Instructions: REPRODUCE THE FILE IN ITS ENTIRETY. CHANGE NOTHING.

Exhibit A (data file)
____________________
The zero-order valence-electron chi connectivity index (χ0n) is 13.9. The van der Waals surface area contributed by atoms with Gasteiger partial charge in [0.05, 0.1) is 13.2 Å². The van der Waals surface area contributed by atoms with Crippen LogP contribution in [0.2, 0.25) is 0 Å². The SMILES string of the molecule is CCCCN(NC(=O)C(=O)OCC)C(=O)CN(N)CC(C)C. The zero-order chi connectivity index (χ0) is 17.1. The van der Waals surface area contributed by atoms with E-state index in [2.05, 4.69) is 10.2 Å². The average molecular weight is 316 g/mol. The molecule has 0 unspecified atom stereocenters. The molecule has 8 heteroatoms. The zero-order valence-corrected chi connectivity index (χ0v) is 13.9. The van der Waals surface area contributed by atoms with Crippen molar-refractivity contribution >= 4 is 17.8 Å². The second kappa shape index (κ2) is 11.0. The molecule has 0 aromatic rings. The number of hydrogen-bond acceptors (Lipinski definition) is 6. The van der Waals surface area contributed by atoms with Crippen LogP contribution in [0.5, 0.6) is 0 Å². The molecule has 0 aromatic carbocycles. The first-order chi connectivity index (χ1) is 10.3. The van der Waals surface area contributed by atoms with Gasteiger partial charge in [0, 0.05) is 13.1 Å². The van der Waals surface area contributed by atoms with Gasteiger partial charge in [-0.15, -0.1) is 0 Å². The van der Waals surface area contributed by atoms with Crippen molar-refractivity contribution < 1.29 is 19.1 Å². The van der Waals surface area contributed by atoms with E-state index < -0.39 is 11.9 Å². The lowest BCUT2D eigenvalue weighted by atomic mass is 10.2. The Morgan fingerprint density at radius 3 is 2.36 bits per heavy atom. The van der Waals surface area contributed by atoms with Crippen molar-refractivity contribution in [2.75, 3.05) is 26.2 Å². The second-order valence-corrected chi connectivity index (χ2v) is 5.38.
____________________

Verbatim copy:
The zero-order valence-electron chi connectivity index (χ0n) is 13.9. The van der Waals surface area contributed by atoms with Gasteiger partial charge in [0.05, 0.1) is 13.2 Å². The van der Waals surface area contributed by atoms with Crippen LogP contribution in [0.2, 0.25) is 0 Å². The SMILES string of the molecule is CCCCN(NC(=O)C(=O)OCC)C(=O)CN(N)CC(C)C. The zero-order chi connectivity index (χ0) is 17.1. The van der Waals surface area contributed by atoms with E-state index in [2.05, 4.69) is 10.2 Å². The average molecular weight is 316 g/mol. The molecule has 0 unspecified atom stereocenters. The molecule has 8 heteroatoms. The zero-order valence-corrected chi connectivity index (χ0v) is 13.9. The van der Waals surface area contributed by atoms with Crippen molar-refractivity contribution >= 4 is 17.8 Å². The second kappa shape index (κ2) is 11.0. The molecule has 0 aromatic rings. The number of hydrogen-bond acceptors (Lipinski definition) is 6. The van der Waals surface area contributed by atoms with Crippen LogP contribution in [0.5, 0.6) is 0 Å². The molecule has 0 aromatic carbocycles. The first-order chi connectivity index (χ1) is 10.3. The van der Waals surface area contributed by atoms with Gasteiger partial charge in [0, 0.05) is 13.1 Å². The van der Waals surface area contributed by atoms with Gasteiger partial charge in [-0.15, -0.1) is 0 Å². The van der Waals surface area contributed by atoms with Crippen molar-refractivity contribution < 1.29 is 19.1 Å². The van der Waals surface area contributed by atoms with E-state index < -0.39 is 11.9 Å². The lowest BCUT2D eigenvalue weighted by atomic mass is 10.2. The Morgan fingerprint density at radius 3 is 2.36 bits per heavy atom. The van der Waals surface area contributed by atoms with Crippen molar-refractivity contribution in [2.75, 3.05) is 26.2 Å². The second-order valence-corrected chi connectivity index (χ2v) is 5.38.